Opinion: Title IX should be recognized for more than sports

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Soleil Dam

In June 2022, the United States celebrated the 50th anniversary of President Richard Nixon’s signing of Title IX into law.

Upon mentioning Title IX, most people associate the legislation with how it changed the landscape of women’s collegiate sports. As a matter of fact, this year, the United States celebrated National Women and Girls in Sports Day during the 50th anniversary of Title IX’s passing. 

However, its efforts go far beyond combating sex-based discrimination in sports. Comprehending the rights outlined in Title IX is crucial to knowing your rights.

Outside of athletics, Title IX has provided women with an immense increase in educational opportunities. According to the U.S. Bureau of Labor Statistics, before Title IX was passed, around 11% of women held a bachelor’s degree or higher. In 2016, about 41% of women had a bachelor’s degree or higher.

This vital piece of legislation applies to all educational programs and activities in the United States that receive federal funding, including the programs in private schools. 

Title IX’s benefits expand further than the students. Faculty members, teachers, and staff are also protected under this law. Equal job opportunities and access to teaching resources are examples of protections for non-students.

Title IX has also outlined the punishment for discriminating against others on the basis of sex while in an educational setting. 

These protections require schools to distribute equal amounts of aid, counseling, course offerings, health benefits, and more to all genders. Most notably, the requirement to award the same amount of men’s and women’s athletic scholarships has dramatically increased opportunities for female collegiate athletes.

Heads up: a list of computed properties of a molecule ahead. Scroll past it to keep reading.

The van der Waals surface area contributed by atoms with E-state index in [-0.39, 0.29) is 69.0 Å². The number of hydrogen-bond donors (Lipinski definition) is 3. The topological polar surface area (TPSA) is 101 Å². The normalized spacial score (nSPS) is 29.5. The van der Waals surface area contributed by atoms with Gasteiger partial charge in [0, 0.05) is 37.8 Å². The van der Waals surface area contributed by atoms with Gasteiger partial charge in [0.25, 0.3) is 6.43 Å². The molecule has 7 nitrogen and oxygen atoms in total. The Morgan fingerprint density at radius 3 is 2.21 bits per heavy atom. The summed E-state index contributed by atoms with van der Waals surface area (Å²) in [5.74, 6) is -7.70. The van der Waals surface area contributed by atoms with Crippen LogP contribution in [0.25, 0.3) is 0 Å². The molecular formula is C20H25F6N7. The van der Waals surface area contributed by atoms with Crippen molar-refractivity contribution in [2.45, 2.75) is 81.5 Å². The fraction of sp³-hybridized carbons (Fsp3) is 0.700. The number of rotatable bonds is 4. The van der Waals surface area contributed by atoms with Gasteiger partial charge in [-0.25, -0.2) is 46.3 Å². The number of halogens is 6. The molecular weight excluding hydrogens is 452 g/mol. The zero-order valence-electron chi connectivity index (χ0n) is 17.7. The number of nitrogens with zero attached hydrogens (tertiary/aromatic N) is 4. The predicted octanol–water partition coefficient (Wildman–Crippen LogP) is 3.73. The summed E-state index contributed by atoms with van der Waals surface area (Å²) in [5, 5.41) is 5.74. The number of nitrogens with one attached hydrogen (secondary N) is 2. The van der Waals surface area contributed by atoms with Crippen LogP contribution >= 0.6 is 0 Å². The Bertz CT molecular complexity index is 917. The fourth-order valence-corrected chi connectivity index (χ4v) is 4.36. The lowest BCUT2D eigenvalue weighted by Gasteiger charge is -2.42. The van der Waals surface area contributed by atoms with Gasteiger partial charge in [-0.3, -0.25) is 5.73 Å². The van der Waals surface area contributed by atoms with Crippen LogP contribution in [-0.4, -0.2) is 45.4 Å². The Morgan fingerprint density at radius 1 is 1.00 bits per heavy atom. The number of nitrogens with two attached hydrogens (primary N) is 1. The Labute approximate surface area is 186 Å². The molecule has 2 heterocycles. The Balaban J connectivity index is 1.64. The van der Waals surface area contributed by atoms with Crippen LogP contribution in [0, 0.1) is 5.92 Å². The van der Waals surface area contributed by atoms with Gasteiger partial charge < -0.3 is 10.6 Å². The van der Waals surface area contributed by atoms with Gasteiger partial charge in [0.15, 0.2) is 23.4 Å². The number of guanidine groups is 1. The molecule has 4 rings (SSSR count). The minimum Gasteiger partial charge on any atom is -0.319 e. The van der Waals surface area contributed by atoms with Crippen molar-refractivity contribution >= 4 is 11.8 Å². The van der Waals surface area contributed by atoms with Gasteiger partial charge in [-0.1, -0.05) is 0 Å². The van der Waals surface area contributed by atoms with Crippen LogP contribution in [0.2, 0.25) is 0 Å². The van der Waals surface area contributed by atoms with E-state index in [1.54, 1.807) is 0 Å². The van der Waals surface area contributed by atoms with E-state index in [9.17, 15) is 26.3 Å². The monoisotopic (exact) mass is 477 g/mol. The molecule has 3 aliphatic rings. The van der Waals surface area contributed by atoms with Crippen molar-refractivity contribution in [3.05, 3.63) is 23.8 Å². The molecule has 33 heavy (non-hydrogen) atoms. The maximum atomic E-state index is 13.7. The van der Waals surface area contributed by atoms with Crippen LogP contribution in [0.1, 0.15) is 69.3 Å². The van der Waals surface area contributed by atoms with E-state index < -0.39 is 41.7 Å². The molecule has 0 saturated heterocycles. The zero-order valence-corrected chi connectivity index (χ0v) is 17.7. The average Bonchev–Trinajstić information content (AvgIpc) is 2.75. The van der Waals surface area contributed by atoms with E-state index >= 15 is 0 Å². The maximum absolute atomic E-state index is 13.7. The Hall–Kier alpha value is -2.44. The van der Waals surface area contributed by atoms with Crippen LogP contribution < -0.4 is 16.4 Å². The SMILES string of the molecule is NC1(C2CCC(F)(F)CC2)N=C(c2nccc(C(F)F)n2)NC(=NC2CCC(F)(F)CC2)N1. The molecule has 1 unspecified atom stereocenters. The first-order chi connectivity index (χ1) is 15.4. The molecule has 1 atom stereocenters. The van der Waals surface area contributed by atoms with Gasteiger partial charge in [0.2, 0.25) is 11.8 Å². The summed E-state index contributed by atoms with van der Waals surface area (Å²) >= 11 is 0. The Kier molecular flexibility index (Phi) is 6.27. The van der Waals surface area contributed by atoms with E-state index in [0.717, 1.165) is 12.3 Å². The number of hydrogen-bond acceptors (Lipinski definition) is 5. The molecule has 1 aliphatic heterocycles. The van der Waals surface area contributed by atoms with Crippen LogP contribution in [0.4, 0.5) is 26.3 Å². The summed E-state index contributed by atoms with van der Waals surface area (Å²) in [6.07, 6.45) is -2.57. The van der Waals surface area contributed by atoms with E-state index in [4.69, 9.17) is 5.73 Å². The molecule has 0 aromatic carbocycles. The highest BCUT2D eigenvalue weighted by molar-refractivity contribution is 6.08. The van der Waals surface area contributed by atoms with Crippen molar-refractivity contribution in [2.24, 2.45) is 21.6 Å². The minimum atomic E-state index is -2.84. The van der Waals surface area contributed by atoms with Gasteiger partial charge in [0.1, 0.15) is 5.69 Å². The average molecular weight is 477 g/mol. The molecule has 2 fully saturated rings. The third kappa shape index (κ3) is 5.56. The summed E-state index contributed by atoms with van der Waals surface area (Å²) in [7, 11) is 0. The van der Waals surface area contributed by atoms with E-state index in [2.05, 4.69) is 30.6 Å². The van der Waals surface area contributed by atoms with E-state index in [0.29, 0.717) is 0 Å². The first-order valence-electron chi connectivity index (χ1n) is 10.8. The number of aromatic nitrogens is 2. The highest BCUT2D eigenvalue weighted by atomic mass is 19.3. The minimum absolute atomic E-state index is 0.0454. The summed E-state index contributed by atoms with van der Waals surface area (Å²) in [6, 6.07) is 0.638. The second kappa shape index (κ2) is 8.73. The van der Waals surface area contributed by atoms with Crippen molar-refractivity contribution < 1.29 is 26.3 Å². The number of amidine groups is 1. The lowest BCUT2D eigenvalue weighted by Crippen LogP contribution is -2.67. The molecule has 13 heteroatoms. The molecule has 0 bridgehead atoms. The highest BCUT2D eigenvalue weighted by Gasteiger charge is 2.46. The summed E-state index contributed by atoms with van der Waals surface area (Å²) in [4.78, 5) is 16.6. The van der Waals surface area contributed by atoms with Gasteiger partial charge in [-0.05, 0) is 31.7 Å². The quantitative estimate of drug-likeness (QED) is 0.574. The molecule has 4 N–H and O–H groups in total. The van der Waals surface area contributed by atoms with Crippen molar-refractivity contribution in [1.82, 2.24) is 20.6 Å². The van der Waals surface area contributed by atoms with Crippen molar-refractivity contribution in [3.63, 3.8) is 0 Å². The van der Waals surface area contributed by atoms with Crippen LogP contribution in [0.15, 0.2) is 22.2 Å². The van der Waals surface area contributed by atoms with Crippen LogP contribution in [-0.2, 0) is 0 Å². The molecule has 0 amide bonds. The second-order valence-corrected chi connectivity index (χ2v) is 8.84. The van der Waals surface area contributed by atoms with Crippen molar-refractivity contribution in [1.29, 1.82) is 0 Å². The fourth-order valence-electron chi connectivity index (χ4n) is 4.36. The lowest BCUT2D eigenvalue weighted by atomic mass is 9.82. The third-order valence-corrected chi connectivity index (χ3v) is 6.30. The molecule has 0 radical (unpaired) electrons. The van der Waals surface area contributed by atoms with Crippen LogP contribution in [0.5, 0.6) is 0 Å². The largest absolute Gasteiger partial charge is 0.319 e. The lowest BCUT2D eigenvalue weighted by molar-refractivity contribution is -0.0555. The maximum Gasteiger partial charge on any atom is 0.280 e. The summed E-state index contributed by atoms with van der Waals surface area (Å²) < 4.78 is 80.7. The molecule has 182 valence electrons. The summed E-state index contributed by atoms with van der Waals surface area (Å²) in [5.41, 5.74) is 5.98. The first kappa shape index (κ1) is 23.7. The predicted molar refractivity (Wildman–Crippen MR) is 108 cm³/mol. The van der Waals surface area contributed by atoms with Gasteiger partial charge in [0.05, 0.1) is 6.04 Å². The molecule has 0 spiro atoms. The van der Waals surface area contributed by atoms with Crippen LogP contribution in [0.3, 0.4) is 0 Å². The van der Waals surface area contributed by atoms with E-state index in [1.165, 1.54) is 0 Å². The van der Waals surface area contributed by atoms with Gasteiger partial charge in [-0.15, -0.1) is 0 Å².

Recently, Title IX has also been expanded to protect members of the LGBTQ community. 

In 2021, the U.S. Department of Education reaffirmed that Title IX includes the students’ protection from gender identity and sexual orientation-based discrimination. It requires that schools respect transgender students’ gender identity in terms of dress code, name, pronouns, and access to facilities that are separated by sex. 

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Following the Supreme Court’s decision in Bostock v. Clayton County, the Biden administration and the U.S. Department of Education plan to expand Title IX’s protections that mainly apply to the LGBTQ community. In the majority opinion, Justice Neil Gorsuch stated that an employer couldn’t fire an employee for the sole reason they are gay or transgender. 

“We sought to align our [new] Title IX regulations with the Supreme Court’s decision in Bostock v. Clayton County,” said Education Secretary Miguel Cardona on a call with reporters in June 2022. 

When this law was initially passed, it left gaps in defining precisely who was protected from sex-based discrimination. The Biden administration and the U.S. Department of Education aim to be more inclusive of people in the groups under Title IX protection.

Despite its advantages, these new expansions have faced opposition from some, namely the Ohio Board of Education. Critics argue that the creators of this legislation meant the law only protects people from sex-based discrimination from a physiological standpoint. In other words, a person’s gender at birth. 

This opposition violates a citizen’s Fourteenth Amendment rights that guarantee equal protection under the law—not allowing the same protection to people whose gender-identity changes goes against the fundamental rights of an American citizen. 

Changes to Title IX are still underway as people continue to debate how sex-based discrimination should be interpreted. Regardless, this legislation has set a precedent for gender equality in our education system.